NASHVILLE | New Stadium

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This has SO much potential! The stadium is already in a great location compared to other modern stadiums. Still disappointed they never passed Let’s Move Nashville, it would’ve made this a great example of an urbanist stadium for the US.

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Continuing the trend of new stadiums being amazing

I like the activation of the exterior with patios and retail, but I have to admit this thing looks like a Westfield mall.

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https://www.manicaarchitecture.com/page/tennessee-stadium

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Side note, as much as I love this stadium design and the overall masterplan, the subsidies this project is getting are vomit inducing. Hopefully it’s for a lot more than just the stadium.

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That is one of the hardest pills to swallow for this new wave of stadiums across the US. What I don’t really understand is the ownership of the stadiums following construction. Why wouldn’t the municipalities just be joint owners instead of handing over the stadiums to billionaires like Amy Strunk, Hearst, and Disney… Can someone ELI5?

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https://www.bizjournals.com/nashville/news/2022/11/09/manica-architecture-tennessee-titans-new-stadium.html

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The short answer is property/land value.

New stadiums nowadays are almost always built in a part of the city where land values are (relatively) low and prime for inducing a “rent gap.” In other words, the stadium is a catalyst for gentrifying a neighborhood that will result in a ton of complementary development and new tax revenue to the city. Therefore, the municipal government is willing to subsidize a stadium with no revenue from the team itself because they’ll make MORE than enough back in new up-scale condo taxes.

Edit: Also, these “stadium districts” tend to also be tourist destinations, so tons of tourist dollars.

Except those assumptions about tax revenue have been widely discredited. Studies and Econ experts have concluded that the tax-capture arguments for large stadium subsidies are at best magical thinking, and at worst a scam on taxpayers.

The major exception seems to be Las Vegas, which has a unique and efficient mode for value capture: hotels and casinos catering to the throngs of out-of-town fans. You’ll notice that nobody’s trying to build condos next to Allegiant, because stadiums have little to no effect on adjoining property values.

I completely agree that stadiums are an albatross for economic development. Sports, Jobs, & Taxes is a great book that’s considered one of the first comprehensive studies of this and the article you linked makes a lot of the same points.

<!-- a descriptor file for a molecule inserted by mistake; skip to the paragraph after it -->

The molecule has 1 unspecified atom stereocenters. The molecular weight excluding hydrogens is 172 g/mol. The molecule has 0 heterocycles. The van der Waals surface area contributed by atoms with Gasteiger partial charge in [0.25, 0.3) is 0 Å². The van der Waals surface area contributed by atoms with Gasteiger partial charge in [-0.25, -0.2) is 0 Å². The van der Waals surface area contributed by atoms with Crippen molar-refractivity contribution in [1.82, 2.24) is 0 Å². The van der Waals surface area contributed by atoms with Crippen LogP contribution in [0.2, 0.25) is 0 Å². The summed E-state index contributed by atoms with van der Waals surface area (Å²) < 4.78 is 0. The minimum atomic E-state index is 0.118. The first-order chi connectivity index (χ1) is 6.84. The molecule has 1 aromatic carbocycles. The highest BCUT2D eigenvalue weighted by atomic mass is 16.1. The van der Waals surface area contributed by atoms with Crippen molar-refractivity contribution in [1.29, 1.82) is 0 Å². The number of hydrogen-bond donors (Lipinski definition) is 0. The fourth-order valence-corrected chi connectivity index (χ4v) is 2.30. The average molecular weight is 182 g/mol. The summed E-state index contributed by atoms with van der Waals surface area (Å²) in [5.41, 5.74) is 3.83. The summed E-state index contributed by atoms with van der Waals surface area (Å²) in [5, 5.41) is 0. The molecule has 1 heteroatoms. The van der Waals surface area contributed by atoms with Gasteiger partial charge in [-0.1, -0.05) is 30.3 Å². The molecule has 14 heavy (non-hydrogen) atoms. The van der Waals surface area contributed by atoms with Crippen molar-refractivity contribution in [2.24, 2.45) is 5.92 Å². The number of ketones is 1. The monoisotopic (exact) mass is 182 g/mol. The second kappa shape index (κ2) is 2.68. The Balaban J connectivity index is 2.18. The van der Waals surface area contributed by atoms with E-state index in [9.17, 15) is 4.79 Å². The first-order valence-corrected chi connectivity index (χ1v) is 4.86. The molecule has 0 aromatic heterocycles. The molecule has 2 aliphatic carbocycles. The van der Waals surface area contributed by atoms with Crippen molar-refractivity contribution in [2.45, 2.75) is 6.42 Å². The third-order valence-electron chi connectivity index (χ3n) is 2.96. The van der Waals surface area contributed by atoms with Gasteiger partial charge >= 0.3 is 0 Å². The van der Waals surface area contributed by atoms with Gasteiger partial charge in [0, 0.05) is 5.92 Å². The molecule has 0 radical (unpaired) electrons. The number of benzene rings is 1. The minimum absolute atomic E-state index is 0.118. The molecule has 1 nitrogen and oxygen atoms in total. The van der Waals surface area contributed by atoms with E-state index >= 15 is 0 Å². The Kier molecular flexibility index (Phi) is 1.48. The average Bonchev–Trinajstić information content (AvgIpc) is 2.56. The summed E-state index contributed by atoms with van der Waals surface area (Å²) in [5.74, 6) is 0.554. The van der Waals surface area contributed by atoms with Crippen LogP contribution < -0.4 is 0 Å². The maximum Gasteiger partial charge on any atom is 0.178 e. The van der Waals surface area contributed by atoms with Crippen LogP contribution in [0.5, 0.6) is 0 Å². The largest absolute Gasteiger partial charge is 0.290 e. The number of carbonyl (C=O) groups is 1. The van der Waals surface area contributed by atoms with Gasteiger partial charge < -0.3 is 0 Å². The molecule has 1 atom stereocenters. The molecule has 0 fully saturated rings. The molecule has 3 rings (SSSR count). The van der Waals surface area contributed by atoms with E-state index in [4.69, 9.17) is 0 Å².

What I’m saying is – Modern municipal governments know a stadium (by itself) won’t bring in money, but a Stadium District is a gentrification machine that has the potential to:

  1. Transform a neighborhood (the city govt can be seen as re-investing in their urban core)
  2. Make a developer very rich from charging insane prices for downtown condos.

That’s the trend now. Districts like this, or this, or this…are how sports teams are selling this to cities. And (I think) it’s “successful” at raising land values like crazy. However, that doesn’t mean I think it’s the right thing to do.

I’m also not against urban stadiums, but I agree with you that they aren’t the clear-cut benefit they’re sold as.

https://www.bizjournals.com/nashville/news/2022/11/10/east-bank-truck-stop-rmr-group-travelcenters.html

https://station-east.com/#leasing

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„ The terms backed by Metro Sports Authority on Monday include:

  • General development goals: A $2.1 billion stadium campus flanked by two 20-acre “stadium village” commercial districts on existing parking lots east of Nissan Stadium, which will be demolished when construction finishes.
  • A rough financing agreement: Metro Nashville will retain ownership of the stadium land and another now-undeveloped 100 acres around it, while the Titans take over maintenance of the facility.
  • Construction loans: Metro will contribute $760 million via a 30-year revenue bond that will be repaid with future sales taxes; the state will pay $500 million; and the Titans will fund the largest share — $840 million plus any cost overruns.
  • Maintenance, capital upgrades and insurance: The Titans will take over stadium maintenance, insurance and all capital upgrades. The team will also forgive roughly $32 million owed by Metro for necessary maintenance and pay the remaining $30 million bond for Nissan Stadium’s construction 23 years ago.
  • Community partnerships: Tennessee State University will have more access to the stadium for big games; CMA Fest revenues will still be split between Metro and the Titans; and Metro can hold five rent-free events at the stadium. Separately, community partnerships for education, training and discounts are being negotiated.
  • The Sports Authority will provide 2,000 on-site parking spaces.“

https://eu.tennessean.com/story/news/local/2022/12/01/nashville-stadium-key-vote-furthers-deal-with-tennessee-titans/69691788007/

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